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Report by Chief of Border controls say the standard of procedure followed at immigration checks is lot to be desired

Date: (10 May 2012)    |    

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Overcautious custom officials seem to be bitten by the racial bug as they are routinely stopping and searching white air passengers only as a balancing act of racial mix.
A report has revealed that to avoid race discrimination complaints the staff were searching for illegal goods at Gatwick Airport by selecting white passengers.
The report which exposed the practice was one of two by John Vine, chief inspector of the UK immigration and border Agency saying that it was unlawful and must be stopped.
The second report is critical about Heathrow Terminal 3, which raises concerns about queues at the borders. It also revealed how the staff were allowed to take breaks at the busiest of times resulting in long delays for passengers.
The queuing times for passengers had been breached 62 times between September 18 and 30 last year with the longest wait being two hours and 15 minutes.
The racial scanning, affecting passengers widely at Gatwick, involved pulling out white passengers when officials wanted to question a black passenger.
One official told inspector he and his colleagues ‘specifically detained a number of white passengers’ from one flight so they could ‘show that white people were also being questioned’.
When the officials see only black passengers among all white they sense trouble to question him, lest they would be blamed for racial discrimination.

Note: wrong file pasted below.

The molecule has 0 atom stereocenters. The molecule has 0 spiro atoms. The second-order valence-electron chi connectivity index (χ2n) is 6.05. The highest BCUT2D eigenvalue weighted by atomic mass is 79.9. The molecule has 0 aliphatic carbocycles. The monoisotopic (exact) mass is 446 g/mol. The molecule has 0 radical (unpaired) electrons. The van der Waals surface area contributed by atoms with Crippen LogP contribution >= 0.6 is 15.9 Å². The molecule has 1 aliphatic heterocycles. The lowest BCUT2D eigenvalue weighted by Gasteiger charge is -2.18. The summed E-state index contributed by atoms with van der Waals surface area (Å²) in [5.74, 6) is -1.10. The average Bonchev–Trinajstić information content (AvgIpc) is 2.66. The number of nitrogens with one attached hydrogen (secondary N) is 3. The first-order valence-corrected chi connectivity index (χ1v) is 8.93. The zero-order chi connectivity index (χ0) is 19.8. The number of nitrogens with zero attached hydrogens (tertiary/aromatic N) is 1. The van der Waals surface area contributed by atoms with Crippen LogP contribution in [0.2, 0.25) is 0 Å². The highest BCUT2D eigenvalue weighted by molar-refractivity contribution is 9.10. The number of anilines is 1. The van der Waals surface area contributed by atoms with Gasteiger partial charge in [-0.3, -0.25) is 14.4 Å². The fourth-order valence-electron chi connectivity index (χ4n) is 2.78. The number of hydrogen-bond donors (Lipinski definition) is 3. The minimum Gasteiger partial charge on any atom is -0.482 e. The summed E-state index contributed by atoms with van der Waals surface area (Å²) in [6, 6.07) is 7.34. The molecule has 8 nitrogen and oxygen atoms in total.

The officer also reported that this practice was also used for Caribbean flights to reduce the potential for future race claims. Mr Vine said the approach was ‘not justifiable’ and that there was ‘no legal basis for detaining people for such purpose.
At Heathrow Terminal 3, they raised questions over immigration controls, with the number of people refused entry by border staff falling by 20 per cent from 2009/10 to last year.
Mr Vine questioned whether the UK Border Agency was still able to maintain ‘an effective and efficient border control as the inspectors found the passengers coming from outside the EU were routinely allowed to enter through the ‘nothing to declare’ channel with too much alcohol and up to three times the legal amount of cigarettes. Under proper procedure these passengers should be arrested.
And too many suspected illegal migrants were being allowed through, including cases where attempted deception and breaches of immigration rules were clear, it found.
The reports are published today as two major immigration unions – the PCS and Immigration Services Union – walk out on strike.